Rescue Dog, Before & After.
The full post is here, and worth reading for the context and comments. I’ll just share the two photos, which tell a lovely wonderful inspiring heartbreaking story, all by themselves:
To adopt a dog, any dog, or any pet for that matter…click here and search by breed, age, etc.
Adopting a dog (or cat, or parrot) isn’t about us, merely. It’s a responsibility. In taking care of a sentient being…we may find ourselves grow up! And why rescue vs. buying from a breeder or pet shop? Millions of pets are killed every year—that’s incalculable heartbreak.
Things I’ve learned over the years about my rescue hound that I wish I knew from the beginning: he prefers to hang outdoors if it’s warm enough (living in a college area, I regularly see dogs ignored by their owners, kept inside, returned to the Humane Society). I need to take him out (not just in my backyard, usually) for more frequent bathroom breaks. To feed him a little less than I initially did. He deserves better food than most of us feed our pets—that, along with consistent exercise (he likes to trot alongside my bike), has been the best way to keep him healthy (he’s 14 now). He needs to dip in the creek in summers, to stay cool. He needs to be warm at night (I keep my home cool at night in winters, so a few blankets have become his). He needs consistent discipline—sitting before food, walking alongside not pulling, entering new spaces after me so he looks to me for direction. He loves vegan dog food as long as it’s yummy (the average dog diet kills 200 animals a year—if our love for our pet excuses so much suffering and death, that’s a messed up love). When greeting tense dogs, relax, then intro them to the rears, not face-first.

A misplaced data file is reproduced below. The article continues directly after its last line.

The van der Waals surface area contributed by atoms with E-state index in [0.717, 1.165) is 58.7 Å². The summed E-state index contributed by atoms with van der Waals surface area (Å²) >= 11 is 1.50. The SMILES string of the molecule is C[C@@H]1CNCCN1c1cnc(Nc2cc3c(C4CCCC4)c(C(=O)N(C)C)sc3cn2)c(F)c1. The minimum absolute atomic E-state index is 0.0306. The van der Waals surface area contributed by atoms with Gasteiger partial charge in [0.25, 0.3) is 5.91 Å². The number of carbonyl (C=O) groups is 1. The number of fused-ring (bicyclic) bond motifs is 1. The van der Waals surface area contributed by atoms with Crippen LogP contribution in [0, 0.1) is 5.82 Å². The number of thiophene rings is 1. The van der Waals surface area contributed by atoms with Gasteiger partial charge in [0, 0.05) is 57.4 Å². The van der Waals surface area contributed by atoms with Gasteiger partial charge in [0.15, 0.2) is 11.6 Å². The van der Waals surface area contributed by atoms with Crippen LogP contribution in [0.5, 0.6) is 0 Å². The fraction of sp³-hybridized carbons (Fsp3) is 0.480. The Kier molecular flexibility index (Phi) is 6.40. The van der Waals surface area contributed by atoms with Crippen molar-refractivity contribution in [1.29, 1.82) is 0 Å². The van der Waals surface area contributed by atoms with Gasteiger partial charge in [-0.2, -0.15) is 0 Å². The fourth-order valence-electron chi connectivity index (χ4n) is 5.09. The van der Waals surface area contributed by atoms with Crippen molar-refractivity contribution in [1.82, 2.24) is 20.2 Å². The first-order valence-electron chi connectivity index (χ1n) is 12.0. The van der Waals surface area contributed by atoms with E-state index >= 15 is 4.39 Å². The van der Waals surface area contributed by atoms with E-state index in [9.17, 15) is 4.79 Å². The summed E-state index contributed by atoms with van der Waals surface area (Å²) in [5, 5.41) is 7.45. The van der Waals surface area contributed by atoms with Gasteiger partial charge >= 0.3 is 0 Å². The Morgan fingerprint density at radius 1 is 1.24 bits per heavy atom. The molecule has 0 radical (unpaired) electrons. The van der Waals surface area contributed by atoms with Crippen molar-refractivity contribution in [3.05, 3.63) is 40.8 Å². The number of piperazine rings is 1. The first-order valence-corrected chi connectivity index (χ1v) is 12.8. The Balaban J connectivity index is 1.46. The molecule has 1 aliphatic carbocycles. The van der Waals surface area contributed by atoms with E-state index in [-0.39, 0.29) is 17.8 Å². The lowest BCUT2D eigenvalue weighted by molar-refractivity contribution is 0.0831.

Adopting a pet is a daily, expensive responsibility (forget plastic toys and cute outfits, invest in regular checkups, good real food and natural, not plastic-filled dog beds). We may train them, but they train us (giving us the gift of patience, exertion, working with upset
when he gives snowy, midnight chase to a skunk, or running across a street to see a dog pal). Be the leader: in charge, but never aggressive—it’s never the dog’s fault, they just don’t get it. First thing you’re not doing enough of if your dog is going nuts: make sure they have enough time to hike, run, walk, smell, wrestle, play, and relax with you and their doggy friends. If he hasn’t had enough exercise, that’s my bad.
My dog has raised me.